Sunday, 28 July 2019
(Pronounced Leh-Nerd Skin-Nerd) - Lynyrd Skynyrd
Review: I almost decided to go with something by Electric Wizard or Lee Dorsey this week, as I couldn't be arsed with this album title. Even the band's name gives me a minor headache. So, henceforth, (Pronounced Leh-Nerd Skin-Nerd) will be Pronounced..., and I may well just stick to 'Skynyrd' for the band.
It's my belief that Lynyrd Skynyrd are one of the more unfairly maligned bands out there. Certainly, their current incarnation does them little favours, having seemingly succumbed to the temptations of the Nuge crowd a decade ago with a wretched platter called God & Guns. In all probability it was a savvy move; it resonates both with the classic rock crowd (a conservative old bunch) and the fans who didn't quite get them the first time around. A victim of their own success, one might say, as Skynyrd are often portrayed as the archetypal white trash favourite, their semi-idiot fans drunkenly braying for 'Free Bird' a whole two songs into their shows.
At least in the early days, before little brother took over as the frontman, Skynyrd were a more nuanced operation. 'Saturday Night Special' was as anti-handgun as anything out there; 'Tuesday's Gone' and 'I Need You' are wonderful slices of balladry, teetering just about on this side of maudlin; 'Sweet Home Alabama' is much more ambiguous than its title suggests; and of course, they beat the Sex Pistols to the punch by slagging off their own record label with the incredible riff-monster 'Workin' For MCA'.
So, here's where it all began - with some wonderfully greasy drumming that kicks off both Pronounced... and 'I Ain't The One', a tough blues-rocker that serves as the template for a raft of Skynyrd tunes. They would get a little more complex on subsequent releases, but it's really all here; swaggering riffs interpolated by wiry, slippery blues soloing and Billy Powell's honky-tonk piano. The cherry on top is Ronnie Van Zandt's vocal; he has no real range, aside from a switch-up to a country falsetto holler, and one imagines his speaking voice wasn't too far from his singing voice. But that's the charm! His voice is no more or less 'honest' or 'authentic' than Jobriath's, or Gladys Knight's or Ian Curtis', but here it feels entirely at a piece with the style, context and ideas behind the music.
It is this unpretentious and plaintive delivery that entirely elevates the otherwise slightly pedestrian 'Tuesday's Gone' - a big ol' ballad about leaving your woman in the 'By The Time I Get to Memphis' mould - into a real heartwrencher, and good enough for Metallica to cover. It's also an effective deadpan, as on the comic-buffo 'Gimme Three Steps' (about approaching the wrong guy's woman in a bar); you can almost picture the raised eyebrow as he intones "ah said, excuuuuse me" just before a lead break. If I am going to bring authenticity into play, it's that as a native son of Alabama Van Zandt totally gets away with the couplet "Hey there fella / With the hair coloured yella". And by 'gets away', I mean it's a real kicky little moment in an already knockabout number.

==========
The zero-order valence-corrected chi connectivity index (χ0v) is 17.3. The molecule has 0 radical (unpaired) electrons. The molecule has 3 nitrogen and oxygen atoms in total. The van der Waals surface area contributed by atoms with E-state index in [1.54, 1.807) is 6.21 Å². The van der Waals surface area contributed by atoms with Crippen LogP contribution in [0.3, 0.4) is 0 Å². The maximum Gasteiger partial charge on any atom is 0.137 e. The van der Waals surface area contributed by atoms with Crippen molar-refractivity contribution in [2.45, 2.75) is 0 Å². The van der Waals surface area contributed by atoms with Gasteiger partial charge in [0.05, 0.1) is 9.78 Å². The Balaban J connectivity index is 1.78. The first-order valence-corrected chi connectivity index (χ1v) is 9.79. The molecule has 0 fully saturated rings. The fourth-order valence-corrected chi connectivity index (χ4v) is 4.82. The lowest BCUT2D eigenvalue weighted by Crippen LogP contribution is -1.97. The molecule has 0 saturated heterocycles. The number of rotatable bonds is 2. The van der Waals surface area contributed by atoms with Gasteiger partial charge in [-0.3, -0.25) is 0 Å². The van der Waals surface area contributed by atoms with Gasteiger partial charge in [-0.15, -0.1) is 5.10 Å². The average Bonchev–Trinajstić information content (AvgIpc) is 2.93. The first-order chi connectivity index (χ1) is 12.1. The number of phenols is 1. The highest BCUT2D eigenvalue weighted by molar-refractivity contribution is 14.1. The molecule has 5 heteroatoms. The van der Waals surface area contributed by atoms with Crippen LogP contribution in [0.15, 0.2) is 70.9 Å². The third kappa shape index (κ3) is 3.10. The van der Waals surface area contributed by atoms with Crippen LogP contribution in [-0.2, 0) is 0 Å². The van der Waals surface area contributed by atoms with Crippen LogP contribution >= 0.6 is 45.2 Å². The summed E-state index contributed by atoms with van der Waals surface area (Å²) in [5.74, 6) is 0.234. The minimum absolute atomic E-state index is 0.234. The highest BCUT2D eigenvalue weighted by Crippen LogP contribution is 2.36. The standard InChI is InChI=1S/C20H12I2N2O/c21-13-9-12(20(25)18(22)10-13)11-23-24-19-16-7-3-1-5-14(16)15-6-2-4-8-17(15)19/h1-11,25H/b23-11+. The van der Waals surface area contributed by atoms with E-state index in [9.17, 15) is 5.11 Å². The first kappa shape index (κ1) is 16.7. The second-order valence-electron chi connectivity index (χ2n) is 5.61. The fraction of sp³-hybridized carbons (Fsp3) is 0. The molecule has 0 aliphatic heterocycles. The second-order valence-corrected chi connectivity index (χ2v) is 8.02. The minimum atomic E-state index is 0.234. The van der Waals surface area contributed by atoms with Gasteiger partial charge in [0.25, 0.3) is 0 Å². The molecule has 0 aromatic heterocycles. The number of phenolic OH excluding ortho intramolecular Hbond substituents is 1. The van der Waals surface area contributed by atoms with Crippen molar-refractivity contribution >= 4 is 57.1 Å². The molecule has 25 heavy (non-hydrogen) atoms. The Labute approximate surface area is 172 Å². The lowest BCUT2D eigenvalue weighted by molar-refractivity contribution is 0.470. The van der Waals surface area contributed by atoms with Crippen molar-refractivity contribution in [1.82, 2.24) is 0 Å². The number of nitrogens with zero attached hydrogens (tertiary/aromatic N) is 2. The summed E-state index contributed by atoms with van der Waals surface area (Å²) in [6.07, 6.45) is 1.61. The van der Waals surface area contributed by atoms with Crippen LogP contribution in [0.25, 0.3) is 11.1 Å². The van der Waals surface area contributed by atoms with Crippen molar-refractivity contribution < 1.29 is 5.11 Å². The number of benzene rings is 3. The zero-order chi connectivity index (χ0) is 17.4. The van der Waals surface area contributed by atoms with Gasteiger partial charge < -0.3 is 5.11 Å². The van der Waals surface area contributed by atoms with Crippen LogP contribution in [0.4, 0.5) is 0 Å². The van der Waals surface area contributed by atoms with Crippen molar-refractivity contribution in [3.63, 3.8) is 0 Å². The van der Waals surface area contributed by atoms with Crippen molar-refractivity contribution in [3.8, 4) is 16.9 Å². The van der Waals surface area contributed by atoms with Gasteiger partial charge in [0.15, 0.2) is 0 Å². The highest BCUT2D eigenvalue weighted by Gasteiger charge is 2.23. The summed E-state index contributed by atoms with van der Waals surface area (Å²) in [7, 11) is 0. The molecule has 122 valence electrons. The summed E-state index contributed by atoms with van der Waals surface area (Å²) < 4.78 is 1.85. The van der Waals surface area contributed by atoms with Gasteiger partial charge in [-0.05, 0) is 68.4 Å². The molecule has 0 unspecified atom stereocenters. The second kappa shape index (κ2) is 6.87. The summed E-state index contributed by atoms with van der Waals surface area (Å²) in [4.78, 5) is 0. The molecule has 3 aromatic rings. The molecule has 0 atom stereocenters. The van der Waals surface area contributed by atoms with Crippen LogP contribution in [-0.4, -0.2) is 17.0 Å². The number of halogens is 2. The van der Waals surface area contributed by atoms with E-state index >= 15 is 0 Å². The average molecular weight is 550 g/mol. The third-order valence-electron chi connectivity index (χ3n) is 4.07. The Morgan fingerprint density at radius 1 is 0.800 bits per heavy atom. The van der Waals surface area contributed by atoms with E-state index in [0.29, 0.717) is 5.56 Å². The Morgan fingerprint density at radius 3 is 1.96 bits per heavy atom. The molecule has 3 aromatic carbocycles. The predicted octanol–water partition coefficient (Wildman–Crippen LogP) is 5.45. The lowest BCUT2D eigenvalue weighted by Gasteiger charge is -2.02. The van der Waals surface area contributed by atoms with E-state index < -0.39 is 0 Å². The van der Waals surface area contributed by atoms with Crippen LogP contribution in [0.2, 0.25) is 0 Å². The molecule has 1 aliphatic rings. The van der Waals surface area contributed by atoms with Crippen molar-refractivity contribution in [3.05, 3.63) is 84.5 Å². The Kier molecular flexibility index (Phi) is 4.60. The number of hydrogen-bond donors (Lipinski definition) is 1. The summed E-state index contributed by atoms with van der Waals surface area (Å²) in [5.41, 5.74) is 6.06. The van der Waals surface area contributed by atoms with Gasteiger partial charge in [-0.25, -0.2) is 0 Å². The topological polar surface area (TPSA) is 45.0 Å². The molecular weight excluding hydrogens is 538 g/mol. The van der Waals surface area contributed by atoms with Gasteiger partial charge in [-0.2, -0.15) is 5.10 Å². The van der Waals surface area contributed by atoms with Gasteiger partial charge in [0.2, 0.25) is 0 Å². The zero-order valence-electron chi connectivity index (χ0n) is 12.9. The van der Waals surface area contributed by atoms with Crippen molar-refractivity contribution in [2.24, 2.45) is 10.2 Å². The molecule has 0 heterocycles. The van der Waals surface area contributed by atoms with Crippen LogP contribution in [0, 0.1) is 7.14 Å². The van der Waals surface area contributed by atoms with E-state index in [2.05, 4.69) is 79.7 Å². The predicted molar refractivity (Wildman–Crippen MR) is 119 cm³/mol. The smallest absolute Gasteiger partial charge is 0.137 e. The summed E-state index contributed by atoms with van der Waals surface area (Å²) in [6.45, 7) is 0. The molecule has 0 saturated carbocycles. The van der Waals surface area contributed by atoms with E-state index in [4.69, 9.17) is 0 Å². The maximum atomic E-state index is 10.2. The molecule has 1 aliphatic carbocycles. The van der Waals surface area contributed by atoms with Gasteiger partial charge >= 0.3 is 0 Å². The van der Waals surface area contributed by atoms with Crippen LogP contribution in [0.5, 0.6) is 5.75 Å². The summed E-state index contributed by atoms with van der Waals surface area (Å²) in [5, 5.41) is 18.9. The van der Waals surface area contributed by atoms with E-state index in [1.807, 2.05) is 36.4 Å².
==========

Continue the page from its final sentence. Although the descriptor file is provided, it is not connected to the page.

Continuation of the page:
Now, I know that 'Free Bird' is part of the gilded iconography of southron rock, alongside 'Whippin' Post' by the Allman Brothers, the band's very own 'Sweet Home Alabama' and Charlie Daniels' deranged Twitter feed, but for my money the better song is 'Simple Man'. It's in the same vein of cornpone balladry as 'Tuesday's Gone', but features some satisfyingly crunchy choruses and a sentimental lyric that's atypical in classic rock which recounts the advice the singer received from his mama about living a good life. Nothing here to rival Montaigne in terms of profundity you understand, but it's direct and sincere.
It's about this time that Pronounced... sags into a rhythm that approaches the formulaic, but there's nuggets of gold strewn throughout the back end, such as Powell's Dr John impression on 'Things Goin' On'. Of this little bunch of tracks that lead up to 'Free Bird', 'Poison Whiskey' is probably the most interesting for Skynyrd fans as it most obviously points towards the sound on their next album, Second Helping. There's a muscularity and aggression in the attack, and it introduces the knotty turnarounds that festoon Second Helping, which incidentally make some of the best Skynyrd songs deceptively tricksy to play.
I feel like it's a hopeless task writing about 'Free Bird', thanks to its ubiquity and notoriety. I'll say this, then; the verses, underscored by Hammond organ, are Skynyrd doing their best Allmans impersonation, and I like 'em best when they're sounding like Skynyrd. It's not bad, but on an album with two slower-paced numbers already in the mix, it drags a little. The lengthy coda, however, consisting of a galloping guitar dual, remains a treat. What impresses are not the pyrotechnics on display - it's not actually a particularly difficult solo in technical terms - but how it's constructed. The different motifs locking together, weaving in and out of each other, building both momentum and tension - and then the final release (albeit slightly anticlimactic) are what makes 'Free Bird' a perennial. You want proof? Here's some proof.
Pronounced... is a minor classic, albeit one that exists in the shadow of the monster it spawned. In this scribe's humble opinion Skynyrd actually get better on Second Helping, but that's all for another time. Yeah, this is really first-rate deep-fried southern rock, and not half as boneheaded as you may have been led to expect.